Hibernating mammals typically arouse from torpor several times each winter. For very short periods — usually 24 hours or less — their body temperatures temporarily return to normal.
These arousals are energetically very expensive, so why do they occur?
Angie Luis and Peter Hudson hypothesized that hibernating mammals may need to temporarily fire up important parts of their immune systems to fight off infections.
Using a simple mathematical model, Luis & Hudson predicted the temporal pattern of arousals expected under different conditions.
Model results closely resembled observed arousal patterns when pathogens were assumed to be capable of growing at low temperatures — as several bacterial species indeed are.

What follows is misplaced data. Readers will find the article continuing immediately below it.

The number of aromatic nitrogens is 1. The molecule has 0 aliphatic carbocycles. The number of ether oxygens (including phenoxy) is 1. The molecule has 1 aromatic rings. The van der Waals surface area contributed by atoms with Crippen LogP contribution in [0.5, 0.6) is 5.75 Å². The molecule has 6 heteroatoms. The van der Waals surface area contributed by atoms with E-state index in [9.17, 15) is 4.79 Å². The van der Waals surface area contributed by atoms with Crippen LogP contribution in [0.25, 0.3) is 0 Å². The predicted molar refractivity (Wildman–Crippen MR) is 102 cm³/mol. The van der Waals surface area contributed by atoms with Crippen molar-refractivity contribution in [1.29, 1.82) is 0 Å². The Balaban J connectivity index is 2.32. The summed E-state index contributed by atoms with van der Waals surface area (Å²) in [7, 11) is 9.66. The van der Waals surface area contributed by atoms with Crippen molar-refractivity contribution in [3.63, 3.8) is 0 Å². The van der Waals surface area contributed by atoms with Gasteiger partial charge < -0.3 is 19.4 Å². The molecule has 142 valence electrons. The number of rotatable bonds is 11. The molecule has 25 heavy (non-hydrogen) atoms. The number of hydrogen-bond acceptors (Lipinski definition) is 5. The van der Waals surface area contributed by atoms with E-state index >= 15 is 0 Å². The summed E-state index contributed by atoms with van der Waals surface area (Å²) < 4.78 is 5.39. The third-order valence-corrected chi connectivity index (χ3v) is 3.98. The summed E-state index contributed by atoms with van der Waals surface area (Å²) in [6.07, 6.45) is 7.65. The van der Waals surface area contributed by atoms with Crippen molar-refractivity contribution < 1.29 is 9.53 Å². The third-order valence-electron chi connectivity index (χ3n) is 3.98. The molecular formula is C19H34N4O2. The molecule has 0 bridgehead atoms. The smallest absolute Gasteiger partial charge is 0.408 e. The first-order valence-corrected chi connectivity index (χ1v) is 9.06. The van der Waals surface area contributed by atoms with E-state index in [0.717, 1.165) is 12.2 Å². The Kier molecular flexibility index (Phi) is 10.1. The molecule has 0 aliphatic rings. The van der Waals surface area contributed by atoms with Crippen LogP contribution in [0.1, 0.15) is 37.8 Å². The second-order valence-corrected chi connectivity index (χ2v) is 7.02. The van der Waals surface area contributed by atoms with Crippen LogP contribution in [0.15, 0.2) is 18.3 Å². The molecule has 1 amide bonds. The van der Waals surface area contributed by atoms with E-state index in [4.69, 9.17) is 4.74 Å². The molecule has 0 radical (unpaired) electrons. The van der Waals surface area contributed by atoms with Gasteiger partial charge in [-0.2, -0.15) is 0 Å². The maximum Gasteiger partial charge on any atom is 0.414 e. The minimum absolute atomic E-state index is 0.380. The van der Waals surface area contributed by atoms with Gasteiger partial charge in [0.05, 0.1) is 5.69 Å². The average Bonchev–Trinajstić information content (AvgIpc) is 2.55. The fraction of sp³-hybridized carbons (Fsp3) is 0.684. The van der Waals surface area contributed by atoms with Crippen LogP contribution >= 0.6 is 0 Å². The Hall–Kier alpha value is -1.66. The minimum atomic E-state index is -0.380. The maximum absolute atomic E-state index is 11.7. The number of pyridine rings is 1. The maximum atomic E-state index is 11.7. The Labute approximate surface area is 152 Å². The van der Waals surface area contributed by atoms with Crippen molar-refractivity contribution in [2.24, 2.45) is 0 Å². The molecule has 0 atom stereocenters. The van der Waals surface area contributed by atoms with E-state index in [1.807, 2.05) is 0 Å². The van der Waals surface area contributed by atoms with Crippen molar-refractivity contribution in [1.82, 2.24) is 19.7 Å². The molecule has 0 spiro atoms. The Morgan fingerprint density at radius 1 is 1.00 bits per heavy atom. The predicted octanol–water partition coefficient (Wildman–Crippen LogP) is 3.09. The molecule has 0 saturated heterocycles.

This finding supports the hypothesis that temporary arousals may have evolved — at least in part — to help animals control pathogens.
Written By: A.D. Luis& P.J. Hudson
Journal: 20: 471-477
Journal Reference: 20: 471-477
Paper Id: 10.1111/j.1365-2435.2006.01119.x